mogasp comment: I have to disagree with you on the enforcement issue. If I enter an establishment where an e-cigarette is being used there is no way to ID it correctly visually.

  3. I think you should take a few moments and read this: http://www.rstreet.org/wp-content/uploads/2014/06/RSTREET25.pdf

    Which in part says: “Enforcement of no-smoking restrictions: Some have claimed, particularly in the context of proposed bans of e-cigarettes in no-smoking areas, that bystanders and those entrusted to enforce smoking bans may have difficulty telling e-cigarettes from conventional cigarettes. Despite assertions to the contrary, it is very easy for any bystander to tell the difference between a conventional tobacco cigarette and an e-cigarette. The newer “mod” and “tank” devices do not even resemble cigarettes. While we have no data on this issue, it seems unlikely that use of these devices in no-smoking areas would induce smokers to light up.” I believe all your other concerns are addressed in this document as well.

    mogasp comment: Jake, I haven’t had time to follow-up on the link you provided but I’ll allow your comment. I also appreciate your keeping it within the 1,000 character limit.

  4. Bill Godshall

    As one who has campaigned for 3 decades to ban smoking in indoor workplaces and public places, and to stop tobacco companies from marketing to youth, I’m disappointed my former colleague Martin Pion has joined forces with dishonest hypocrites who want Jay Nixon to veto reasonable, responsible and overdue legislation (SB 841) that would ban the sale of e-cigs, dissolvables and other new nicotine products to minors.

    Since 2009 when Big Pharma funded CTFK, ACS, AHA, ALA, AAP, etc. urged FDA to unlawfully ban all e-cigarettes, those groups have falsely accused e-cig companies of target marketing to youth, have falsely claimed that e-cigs are addicting youth, are gateways to cigarette smoking, renormalize smoking, don’t help smokers quit, and may be as hazardous as cigarettes.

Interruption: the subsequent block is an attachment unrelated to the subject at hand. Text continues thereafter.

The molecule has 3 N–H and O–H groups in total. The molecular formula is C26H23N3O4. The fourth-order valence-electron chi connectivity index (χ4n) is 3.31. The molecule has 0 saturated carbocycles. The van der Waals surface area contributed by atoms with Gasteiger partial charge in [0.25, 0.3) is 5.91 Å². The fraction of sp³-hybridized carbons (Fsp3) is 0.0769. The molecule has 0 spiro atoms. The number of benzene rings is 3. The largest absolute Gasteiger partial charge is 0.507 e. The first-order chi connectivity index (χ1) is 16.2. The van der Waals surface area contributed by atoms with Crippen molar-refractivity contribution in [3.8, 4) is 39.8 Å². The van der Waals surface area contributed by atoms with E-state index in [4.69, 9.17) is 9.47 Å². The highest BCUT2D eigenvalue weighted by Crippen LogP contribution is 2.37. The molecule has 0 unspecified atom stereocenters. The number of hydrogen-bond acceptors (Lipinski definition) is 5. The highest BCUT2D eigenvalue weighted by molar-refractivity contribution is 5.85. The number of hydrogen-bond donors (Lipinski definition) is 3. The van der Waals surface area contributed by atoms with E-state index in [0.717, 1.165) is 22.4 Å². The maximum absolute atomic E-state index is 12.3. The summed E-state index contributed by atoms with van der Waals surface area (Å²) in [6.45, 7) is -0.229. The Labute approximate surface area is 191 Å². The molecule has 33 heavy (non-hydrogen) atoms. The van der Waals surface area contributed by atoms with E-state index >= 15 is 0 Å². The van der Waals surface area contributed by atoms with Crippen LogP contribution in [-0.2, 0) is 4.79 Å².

But the evidence consistently finds that e-cigs are 99%(+/-1%) less hazardous than cigarettes, aren’ marketed to youth, have never created daily dependence in any nonsmoker, are virtually all consumed by smokers and vapers, have helped more than a million smokers quit, pose no risks to nonusers, and are gateways away from smoking.

    Regardless, all reasonable people agree that e-cigs shouldn’t be marketed to youth, and support laws banning their sale to minors.

    But while I (and other responsible people) have been advocating state laws that ban the sale of e-cigs to minors since 2009 (40 have already enacted them), the unreasonable and hypocritical liars at CTFK, ACS, AHA, ALA, AAP, AMA, and their THR opposing state medical association allies (that also vehemently oppose smokers switching to lifesaving e-cigs) have been lobbying against state laws that ban the sale of e-cig to minors.

    Bill Godshall
    Executive Director
    Smokefree Pennsylvania

    mogasp reply: Bill, I respect the position you’re taking but where I part company is allowing e-cigarettes in venues in which smoke-free air laws prohibit cigarettes etc. They would have to be made instantly recognizable as other than a cigarette for me to consider changing that viewpoint.
             I recognize that e-cigarettes apparently have positive attributes for existing smokers who may use them to help quit smoking. I AM concerned about some aspects of they’re promotion, which are totally unrelated to health claims, e.g. their glamorization.
             I’d like to see them regulated in such a way that they remain reasonably available to adults, but whatever risks they pose are scientifically documented and well publicized.
             Frankly, when someone like Ronald Leone, Executive Director, Missouri Petroleum Marketers & Convenience Store Association, writes in favor of this law that sets off major alarm bells for me, as I wrote in my published reply in the St. Louis Post-Dispatch.
             P.S. Your 1,677 character submission (excluding sign off) greatly exceeds the normal 1,000 character limit but I’ll allow it.

  5. Martin (aka Dr. Gasp) Pion remains on the side of the angels. He stays vigilant and yet doesn’t go off the deep end.

    mogasp comment: I can never resist a compliment! (Especially from a good friend.)